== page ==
Columns, Moral Compass, Opinion

What’s so bad about AI automation? | Moral Compass

It seems that everyone and their uncle has something to share about where artificial intelligence will take humanity. It’s an off-key choir — or better yet, a dinner table debate — arguing whether we’re tumbling towards the apocalypse or a post-work hyper-consumerist society. 

But many are gradually recognizing the writing on the wall: AI will automate and perform our jobs more effectively, whether it be in three years or 30.

Annika Morris | Senior Graphic Artist

⁤Sam Altman’s “Moore’s Law for Everything” offers a compelling perspective here. ⁤⁤As AI automation and production become widely adopted in industry, the price levels of goods and services will decrease, given that their production becomes more efficient. As a consequence, production increases and our economy enjoys abundance — similar to the performance of computer chips in the semiconductor industry under Moore’s Law.

But this deflation also extends to human labor, potentially rendering repeatable human labor cheap and, well, economically irrelevant. So what is the implication? As human labor — blue and white collars — devalues, capital will emerge as a more dominant factor of production.

We are at the start line of a new kind of arms race, racing to attain intelligence supremacy. American leadership in AI is a strategic imperative, not simply an obligation to our national pride.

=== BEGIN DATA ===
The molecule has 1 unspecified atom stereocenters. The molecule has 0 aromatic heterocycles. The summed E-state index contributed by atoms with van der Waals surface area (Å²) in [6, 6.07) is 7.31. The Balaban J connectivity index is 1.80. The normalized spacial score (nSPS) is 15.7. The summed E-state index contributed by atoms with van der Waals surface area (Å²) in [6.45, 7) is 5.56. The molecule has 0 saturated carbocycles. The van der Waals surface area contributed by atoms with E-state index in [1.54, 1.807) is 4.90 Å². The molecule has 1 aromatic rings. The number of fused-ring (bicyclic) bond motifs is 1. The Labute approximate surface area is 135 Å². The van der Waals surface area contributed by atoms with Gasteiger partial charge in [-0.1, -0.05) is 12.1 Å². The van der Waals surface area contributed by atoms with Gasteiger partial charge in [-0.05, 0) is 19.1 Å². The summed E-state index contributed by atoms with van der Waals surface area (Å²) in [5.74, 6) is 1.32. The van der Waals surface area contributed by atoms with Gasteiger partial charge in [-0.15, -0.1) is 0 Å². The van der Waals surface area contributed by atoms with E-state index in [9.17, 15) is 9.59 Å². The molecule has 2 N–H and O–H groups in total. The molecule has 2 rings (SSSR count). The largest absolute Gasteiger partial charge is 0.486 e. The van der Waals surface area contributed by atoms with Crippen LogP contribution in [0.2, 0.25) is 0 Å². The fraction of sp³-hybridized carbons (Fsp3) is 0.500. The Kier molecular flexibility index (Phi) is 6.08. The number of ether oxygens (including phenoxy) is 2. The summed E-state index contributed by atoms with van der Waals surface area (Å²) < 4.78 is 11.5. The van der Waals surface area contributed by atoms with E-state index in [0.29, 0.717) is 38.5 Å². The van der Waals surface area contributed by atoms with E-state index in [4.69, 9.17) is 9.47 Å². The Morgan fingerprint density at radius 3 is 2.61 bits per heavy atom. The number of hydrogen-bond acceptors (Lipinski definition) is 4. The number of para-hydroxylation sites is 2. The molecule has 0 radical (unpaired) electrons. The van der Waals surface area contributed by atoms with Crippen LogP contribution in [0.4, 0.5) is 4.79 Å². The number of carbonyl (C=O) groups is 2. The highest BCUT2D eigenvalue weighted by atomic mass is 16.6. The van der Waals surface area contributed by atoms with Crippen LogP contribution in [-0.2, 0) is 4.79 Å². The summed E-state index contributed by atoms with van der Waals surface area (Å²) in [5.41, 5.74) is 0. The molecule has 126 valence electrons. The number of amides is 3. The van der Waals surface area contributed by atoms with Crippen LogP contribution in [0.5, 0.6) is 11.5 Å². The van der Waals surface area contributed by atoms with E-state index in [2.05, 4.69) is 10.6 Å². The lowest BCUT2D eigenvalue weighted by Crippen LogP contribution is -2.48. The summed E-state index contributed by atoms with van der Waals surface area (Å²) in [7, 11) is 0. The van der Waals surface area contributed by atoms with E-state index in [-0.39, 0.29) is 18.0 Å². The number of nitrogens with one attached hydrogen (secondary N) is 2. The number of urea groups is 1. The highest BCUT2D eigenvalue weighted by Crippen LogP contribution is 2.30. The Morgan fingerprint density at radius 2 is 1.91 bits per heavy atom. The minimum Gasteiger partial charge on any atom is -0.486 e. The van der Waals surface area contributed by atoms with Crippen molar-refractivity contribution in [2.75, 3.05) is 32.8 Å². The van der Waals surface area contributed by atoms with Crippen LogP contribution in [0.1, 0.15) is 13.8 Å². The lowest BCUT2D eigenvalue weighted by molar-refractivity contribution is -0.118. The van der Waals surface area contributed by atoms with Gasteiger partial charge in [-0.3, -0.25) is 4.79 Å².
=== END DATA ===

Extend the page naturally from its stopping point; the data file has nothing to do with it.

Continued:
In fact, American involvement should be about more than seizing control of the AI industry’s spotlight. Actually, it’s to ensure that the free AI access adheres to principles that support democracy and free markets and prevents the enemies of these principles from leveraging AI to selfishly pursue authoritarian and anti-market agendas. 

Singularity, the point at which AIs can recursively improve themselves at unprecedented paces such that innovation cycles are repeatedly compressed and all predictions become irrelevant, is approaching sooner than most think. And once — not if — singularity is finally achieved, then we may consider the AI race finished as we know it. AI systems will lead innovation and scientific discoveries, and human participation will become largely phased out.

It is imperative that the so-called “good guys” — nations and entities that will uphold free-market democracy — are the first to develop Artificial General Intelligence, or AGI, which is the precursor of the imminent singularity. 

This achievement secures the victor a technological advantage by allowing them to scale their professional labor forces at will. So what does AGI entail? More doctors, more computer scientists and more researchers. Moreover, the victors hold the keys to AI’s integration into society, setting precedents for its use, responsibly or irresponsibly.

In considering all this, there are frankly too many unknowns. Furthermore, the average person has limited access to make an impact.

However, vigilant citizenship is important now more than ever. We ought to critically assess the claims of those in power — the politicians, CEOs and, especially, the mainstream media. As the intelligence revolution takes shape, citizens must engage in the dialogue that will impact this future — our future. 

Make no mistake, the impact created by AI will be very profound. But it’s also irreversible. We must chart these unknown waters with alertness — with our eyes open, our minds skeptical and our voices ready to address AI policy. 

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